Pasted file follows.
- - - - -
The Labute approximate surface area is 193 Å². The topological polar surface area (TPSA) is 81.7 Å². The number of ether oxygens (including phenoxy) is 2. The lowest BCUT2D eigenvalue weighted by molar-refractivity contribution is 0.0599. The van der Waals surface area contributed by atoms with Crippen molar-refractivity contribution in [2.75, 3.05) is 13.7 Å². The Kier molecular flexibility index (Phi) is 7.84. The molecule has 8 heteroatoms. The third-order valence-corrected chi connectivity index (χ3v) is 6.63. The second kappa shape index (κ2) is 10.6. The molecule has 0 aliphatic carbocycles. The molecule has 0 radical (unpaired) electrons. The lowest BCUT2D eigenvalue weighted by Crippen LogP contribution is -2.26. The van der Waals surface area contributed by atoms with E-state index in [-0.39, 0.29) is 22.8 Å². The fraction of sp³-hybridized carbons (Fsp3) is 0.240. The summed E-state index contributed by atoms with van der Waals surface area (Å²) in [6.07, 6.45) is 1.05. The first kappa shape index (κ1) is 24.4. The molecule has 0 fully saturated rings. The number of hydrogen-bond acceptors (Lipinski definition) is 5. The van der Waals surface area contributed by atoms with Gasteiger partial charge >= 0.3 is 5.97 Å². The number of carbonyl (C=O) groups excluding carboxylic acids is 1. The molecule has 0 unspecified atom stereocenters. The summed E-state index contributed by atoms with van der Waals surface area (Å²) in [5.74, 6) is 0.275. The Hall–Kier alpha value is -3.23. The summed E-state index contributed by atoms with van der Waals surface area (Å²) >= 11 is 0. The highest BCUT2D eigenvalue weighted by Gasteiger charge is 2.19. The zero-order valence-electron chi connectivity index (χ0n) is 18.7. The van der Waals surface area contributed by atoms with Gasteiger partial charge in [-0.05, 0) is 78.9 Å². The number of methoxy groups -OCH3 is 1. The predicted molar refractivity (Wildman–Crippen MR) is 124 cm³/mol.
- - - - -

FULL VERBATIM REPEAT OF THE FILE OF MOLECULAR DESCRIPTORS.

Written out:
The Labute approximate surface area is 193 Å². The topological polar surface area (TPSA) is 81.7 Å². The number of ether oxygens (including phenoxy) is 2. The lowest BCUT2D eigenvalue weighted by molar-refractivity contribution is 0.0599. The van der Waals surface area contributed by atoms with Crippen molar-refractivity contribution in [2.75, 3.05) is 13.7 Å². The Kier molecular flexibility index (Phi) is 7.84. The molecule has 8 heteroatoms. The third-order valence-corrected chi connectivity index (χ3v) is 6.63. The second kappa shape index (κ2) is 10.6. The molecule has 0 aliphatic carbocycles. The molecule has 0 radical (unpaired) electrons. The lowest BCUT2D eigenvalue weighted by Crippen LogP contribution is -2.26. The van der Waals surface area contributed by atoms with E-state index in [-0.39, 0.29) is 22.8 Å². The fraction of sp³-hybridized carbons (Fsp3) is 0.240. The summed E-state index contributed by atoms with van der Waals surface area (Å²) in [6.07, 6.45) is 1.05. The first kappa shape index (κ1) is 24.4. The molecule has 0 fully saturated rings. The number of hydrogen-bond acceptors (Lipinski definition) is 5. The van der Waals surface area contributed by atoms with Gasteiger partial charge >= 0.3 is 5.97 Å². The number of carbonyl (C=O) groups excluding carboxylic acids is 1. The molecule has 0 unspecified atom stereocenters. The summed E-state index contributed by atoms with van der Waals surface area (Å²) in [5.74, 6) is 0.275. The Hall–Kier alpha value is -3.23. The summed E-state index contributed by atoms with van der Waals surface area (Å²) >= 11 is 0. The highest BCUT2D eigenvalue weighted by Gasteiger charge is 2.19. The zero-order valence-electron chi connectivity index (χ0n) is 18.7. The van der Waals surface area contributed by atoms with Gasteiger partial charge in [-0.05, 0) is 78.9 Å². The number of methoxy groups -OCH3 is 1. The predicted molar refractivity (Wildman–Crippen MR) is 124 cm³/mol.